- Schedule and automate data notebooks
While both of these messages accurately describe features that exist on our platform, the attributes that originally drew people in were not properly represented on our landing page.
From this, we assumed that the targeted audience was more interested in what we said in our ad creatives than in what we wrote on our landing page.
This lack of consistency made it complicated for people to understand the benefits of the platform.
So with this new found problem area, we quickly updated our landing page content to reflect the messaging from our facebook campaign.
And sure enough, with this small content change, we exceeded our best-performing results in a single day, generating 11 high-quality leads for $55 each.
What can we do next?
Typically to perform this kind of analysis, marketers perform a series of repetitive, manual, data analysis steps.
This can be done through comparing the results of our campaigns by switching between time periods in the Ad Manager. Or you can download the numbers and import them into a document of your choice (such as Google Sheets or Excel) to analyze the data on an external platform.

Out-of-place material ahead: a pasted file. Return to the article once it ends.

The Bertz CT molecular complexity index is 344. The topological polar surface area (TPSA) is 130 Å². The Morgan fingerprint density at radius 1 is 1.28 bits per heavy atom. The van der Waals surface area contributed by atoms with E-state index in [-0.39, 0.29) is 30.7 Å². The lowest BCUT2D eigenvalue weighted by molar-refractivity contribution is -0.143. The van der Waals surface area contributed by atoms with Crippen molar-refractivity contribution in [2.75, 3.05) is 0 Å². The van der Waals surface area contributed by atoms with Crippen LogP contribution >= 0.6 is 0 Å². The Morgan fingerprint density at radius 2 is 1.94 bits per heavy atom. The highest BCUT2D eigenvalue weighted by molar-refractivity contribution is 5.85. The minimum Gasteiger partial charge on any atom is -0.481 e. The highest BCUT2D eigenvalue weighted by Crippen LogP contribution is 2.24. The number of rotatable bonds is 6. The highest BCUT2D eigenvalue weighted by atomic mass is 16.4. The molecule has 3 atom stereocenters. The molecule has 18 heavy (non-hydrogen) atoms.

Our ad analysis process was fairly manual, but we wanted to take it to the next level.
We hoped to keep a close eye on our ad performance by automating our Facebook ad reporting.
Get the data we need without lifting a finger? Easier said than done, right? Wrong!
Automate Facebook ads reporting with Intersect Labs
You can effortlessly draw meaningful conclusions from your ad performance using the Facebook daily ad set report. This notebook compares two days' worth of data, with the metrics that you care about.
After setting up the notebook once, the dashboard will run automatically every day.
More automated Facebook ad reports
We built Intersect Labs, so that marketers like you can automate their analysis tasks. We went one step ahead, and we created ready to use templates to pave your way into automated data analytics.
To analyze your Facebook ad metrics, you can also use these templates: